Have you ever had this happen? You listen to a Dharma message and think, “Oh hey, that was a really good talk,” but then as soon as you walk out of the Hondo and someone asks you what today’s talk was about, you can’t remember what the talk was about!
One time, a student explains to Rennyo Shonin that his mind is like pouring water in a basket, which slowly pours out. When he hears the talks, they are deeply moving, and he is grateful. However, as soon as he leaves the Hondo, he reverts to his old mind. What should he do about this? How does one make the mind a bucket where the water will remain?
Rennyo Shonin replies to him, “Throw the basket into the water. Keep your body soaked in the water of the Dharma.” He explains that forgetting the Dharma message and everything one has learned through the talks is quite natural. He says to keep one’s mind soaked in the water of the Dharma, or in other words, to keep listening. Keep coming to the temple; keep one’s ears open to the nembutsu calling. There is nothing else for one to do.
Similarly, Shinran Shonin uses the phrase ”zenkōnin” 染香人. The first character “zen” 染’means to soak through, like spilling shoyu on your dress shirt; it soaks through and bleeds through the fabric. The second character, “kō” 香’ refers to fragrance. The last character, “nin” 人 refers to a person. Shinran explains that “zenkōnin” is a person whom the fragrance of the Buddha’s wisdom has completely soaked through the individual.
My grandfather had many books in his collection. I remember cracking open a book of his that was not opened probably since he was alive. As soon as I opened the book, his scent came off the pages, and I instantly remembered ojichan. I remember his face, smell, voice, and the old days when I was a young boy. His scent was absorbed within the pages of the book. In much the same way, when we continue to come to the temple and listen to the teachings of Amida Buddha, the Buddha’s wisdom slowly permeates in our hearts, and the beautiful fragrance of the Buddha-Dharma starts to seep into our very being.
In this way, we are being nurtured by the Buddha-Dharma, but we have to continue to listen to the teaching of Amida Buddha’s Great Compassion. This won’t work just by coming to one temple service or sporadically taking an interest. We have to come and listen to the Buddha-Dharma continually. This teaching is not something that can provide any kind of instant gratification.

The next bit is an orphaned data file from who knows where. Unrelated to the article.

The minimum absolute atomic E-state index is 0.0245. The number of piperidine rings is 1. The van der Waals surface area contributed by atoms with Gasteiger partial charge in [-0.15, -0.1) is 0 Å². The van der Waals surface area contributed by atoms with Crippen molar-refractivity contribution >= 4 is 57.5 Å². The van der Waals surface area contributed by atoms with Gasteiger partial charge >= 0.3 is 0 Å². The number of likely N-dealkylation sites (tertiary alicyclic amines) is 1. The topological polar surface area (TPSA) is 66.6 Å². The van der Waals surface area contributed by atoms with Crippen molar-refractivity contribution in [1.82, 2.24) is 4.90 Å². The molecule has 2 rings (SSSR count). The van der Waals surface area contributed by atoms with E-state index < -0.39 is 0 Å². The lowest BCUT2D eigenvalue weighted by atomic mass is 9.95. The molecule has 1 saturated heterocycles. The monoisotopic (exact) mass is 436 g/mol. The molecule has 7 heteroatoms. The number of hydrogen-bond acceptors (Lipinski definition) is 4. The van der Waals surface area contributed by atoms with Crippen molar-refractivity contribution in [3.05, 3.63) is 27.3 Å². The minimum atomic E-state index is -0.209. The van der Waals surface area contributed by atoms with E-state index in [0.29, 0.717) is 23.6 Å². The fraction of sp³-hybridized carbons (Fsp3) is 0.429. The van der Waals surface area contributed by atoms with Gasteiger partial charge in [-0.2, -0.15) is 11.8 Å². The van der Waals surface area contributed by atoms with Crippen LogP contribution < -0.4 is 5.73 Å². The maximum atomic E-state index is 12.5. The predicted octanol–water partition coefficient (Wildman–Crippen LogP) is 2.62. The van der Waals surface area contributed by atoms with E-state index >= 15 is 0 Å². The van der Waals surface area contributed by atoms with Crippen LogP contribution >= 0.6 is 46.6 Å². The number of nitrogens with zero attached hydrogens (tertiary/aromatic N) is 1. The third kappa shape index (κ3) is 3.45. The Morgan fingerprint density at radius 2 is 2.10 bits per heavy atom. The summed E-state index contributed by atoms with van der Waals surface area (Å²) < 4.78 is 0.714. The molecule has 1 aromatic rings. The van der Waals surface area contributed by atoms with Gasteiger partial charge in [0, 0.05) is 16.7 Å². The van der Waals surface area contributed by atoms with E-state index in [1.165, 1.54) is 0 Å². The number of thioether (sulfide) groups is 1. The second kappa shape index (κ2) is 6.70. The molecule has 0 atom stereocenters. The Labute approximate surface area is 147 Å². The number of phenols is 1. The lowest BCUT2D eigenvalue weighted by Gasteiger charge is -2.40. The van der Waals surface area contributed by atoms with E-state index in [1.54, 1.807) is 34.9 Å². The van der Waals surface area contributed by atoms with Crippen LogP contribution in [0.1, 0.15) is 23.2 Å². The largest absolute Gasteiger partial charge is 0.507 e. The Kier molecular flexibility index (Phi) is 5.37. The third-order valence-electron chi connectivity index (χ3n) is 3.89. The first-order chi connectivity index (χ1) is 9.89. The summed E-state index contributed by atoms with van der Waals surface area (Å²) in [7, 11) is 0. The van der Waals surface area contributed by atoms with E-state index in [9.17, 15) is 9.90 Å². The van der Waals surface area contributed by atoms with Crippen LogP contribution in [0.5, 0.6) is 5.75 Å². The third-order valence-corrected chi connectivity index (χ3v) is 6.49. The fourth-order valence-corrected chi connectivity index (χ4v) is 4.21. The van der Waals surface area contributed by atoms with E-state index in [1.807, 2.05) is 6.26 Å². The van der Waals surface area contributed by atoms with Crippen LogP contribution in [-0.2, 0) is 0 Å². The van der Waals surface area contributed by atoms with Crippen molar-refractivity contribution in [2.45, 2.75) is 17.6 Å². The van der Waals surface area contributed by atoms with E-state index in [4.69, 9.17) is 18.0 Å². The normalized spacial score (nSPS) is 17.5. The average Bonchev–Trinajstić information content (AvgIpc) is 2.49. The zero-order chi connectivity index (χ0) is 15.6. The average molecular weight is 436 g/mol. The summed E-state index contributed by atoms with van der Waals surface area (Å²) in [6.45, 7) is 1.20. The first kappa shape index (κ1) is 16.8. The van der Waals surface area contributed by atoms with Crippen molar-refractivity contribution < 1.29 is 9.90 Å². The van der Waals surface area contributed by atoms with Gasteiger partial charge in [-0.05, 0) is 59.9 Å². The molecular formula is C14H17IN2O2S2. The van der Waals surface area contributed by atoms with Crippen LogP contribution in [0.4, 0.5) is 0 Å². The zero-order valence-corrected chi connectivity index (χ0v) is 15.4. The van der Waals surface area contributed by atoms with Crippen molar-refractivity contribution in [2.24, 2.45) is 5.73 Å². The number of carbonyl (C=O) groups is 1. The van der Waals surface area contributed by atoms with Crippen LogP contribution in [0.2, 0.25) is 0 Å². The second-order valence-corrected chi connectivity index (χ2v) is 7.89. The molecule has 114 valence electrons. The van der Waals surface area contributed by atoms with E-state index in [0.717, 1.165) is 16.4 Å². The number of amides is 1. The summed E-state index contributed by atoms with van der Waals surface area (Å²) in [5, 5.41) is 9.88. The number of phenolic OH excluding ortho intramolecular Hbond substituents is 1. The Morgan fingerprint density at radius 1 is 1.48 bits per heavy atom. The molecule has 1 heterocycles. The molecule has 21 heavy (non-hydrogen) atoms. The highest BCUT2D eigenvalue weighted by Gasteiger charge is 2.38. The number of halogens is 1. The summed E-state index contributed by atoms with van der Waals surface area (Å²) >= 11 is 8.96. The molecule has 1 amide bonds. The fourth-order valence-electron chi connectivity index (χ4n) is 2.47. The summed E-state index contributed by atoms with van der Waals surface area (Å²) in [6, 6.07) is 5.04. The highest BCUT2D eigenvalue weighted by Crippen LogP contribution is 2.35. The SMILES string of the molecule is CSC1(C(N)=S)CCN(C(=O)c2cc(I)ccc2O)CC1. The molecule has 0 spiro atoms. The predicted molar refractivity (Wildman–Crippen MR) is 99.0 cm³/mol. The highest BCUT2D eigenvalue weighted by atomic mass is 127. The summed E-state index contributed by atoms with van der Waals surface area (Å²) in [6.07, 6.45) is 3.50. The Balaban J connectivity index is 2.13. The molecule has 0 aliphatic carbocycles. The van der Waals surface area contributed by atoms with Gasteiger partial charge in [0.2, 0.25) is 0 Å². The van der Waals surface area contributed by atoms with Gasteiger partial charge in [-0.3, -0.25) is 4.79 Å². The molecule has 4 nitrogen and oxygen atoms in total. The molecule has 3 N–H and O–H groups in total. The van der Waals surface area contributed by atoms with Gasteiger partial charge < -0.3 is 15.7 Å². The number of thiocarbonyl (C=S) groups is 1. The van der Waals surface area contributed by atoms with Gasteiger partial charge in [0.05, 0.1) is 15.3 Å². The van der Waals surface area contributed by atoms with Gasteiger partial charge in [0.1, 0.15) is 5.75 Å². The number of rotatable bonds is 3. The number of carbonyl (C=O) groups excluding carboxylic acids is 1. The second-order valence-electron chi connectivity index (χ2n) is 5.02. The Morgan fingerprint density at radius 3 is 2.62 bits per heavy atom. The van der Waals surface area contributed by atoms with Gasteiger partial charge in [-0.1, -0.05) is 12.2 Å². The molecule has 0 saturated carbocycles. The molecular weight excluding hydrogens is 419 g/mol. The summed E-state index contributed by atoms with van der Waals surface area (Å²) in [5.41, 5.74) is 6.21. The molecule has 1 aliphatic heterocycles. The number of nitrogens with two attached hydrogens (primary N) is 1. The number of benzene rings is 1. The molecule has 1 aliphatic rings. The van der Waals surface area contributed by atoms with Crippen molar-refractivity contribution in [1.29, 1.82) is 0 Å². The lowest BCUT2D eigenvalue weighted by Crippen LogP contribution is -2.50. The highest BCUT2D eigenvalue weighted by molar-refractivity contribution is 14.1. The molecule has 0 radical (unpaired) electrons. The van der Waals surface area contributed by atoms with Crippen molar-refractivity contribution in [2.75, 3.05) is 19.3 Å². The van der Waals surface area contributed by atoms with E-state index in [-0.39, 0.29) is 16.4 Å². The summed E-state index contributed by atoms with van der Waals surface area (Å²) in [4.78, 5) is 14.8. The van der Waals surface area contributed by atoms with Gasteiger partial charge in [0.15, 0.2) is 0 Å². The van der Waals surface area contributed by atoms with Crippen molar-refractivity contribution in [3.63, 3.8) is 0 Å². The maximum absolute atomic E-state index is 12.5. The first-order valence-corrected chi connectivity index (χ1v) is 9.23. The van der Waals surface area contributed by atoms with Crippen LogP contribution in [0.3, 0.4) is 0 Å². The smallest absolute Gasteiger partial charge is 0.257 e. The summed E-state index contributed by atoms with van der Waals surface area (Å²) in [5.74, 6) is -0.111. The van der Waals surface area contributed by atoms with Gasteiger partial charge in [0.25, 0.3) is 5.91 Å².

In addition to this, we cannot smell ourselves. A weird statement to make, admittedly, but allow me to explain. We can smell the fragrance of other people, but not of ourselves, oddly. We cannot smell ourselves; only others can smell us. In other words, we don’t notice when we become true Nembutsu practicers, but others will take notice. We will never really know if we are truly authentic, but others will see this authenticity.
As such, when others see the Nembutsu alive and well within an individual, they can smell the sweet fragrance of the Nembutsu coming off that person, and they will aspire to be like that individual. But the Nembutsu person is not aware of that. This is true humility. I remember our esteemed former Bishop Rev. Umezu once saying, “No truly humble person says to others, ‘Hey, I am a humble person!’” True humility is never recognized by the individual.
As we continue to listen to the Buddha-Dharma, the Nembutsu teaching and its benefits will slowly emanate from us. If we are honest in our approach, we will naturally — and unpretentiously — express great joy, humility, hope, and peace of the heart and mind. So let us continue to throw our basket minds in the water of the Buddha-Dharma, absorb the sweet fragrance of Amida Buddha’s infinite wisdom and compassion and become“zenkōnin” 染香人 , and continually seek by listening to the Nembutsu teaching.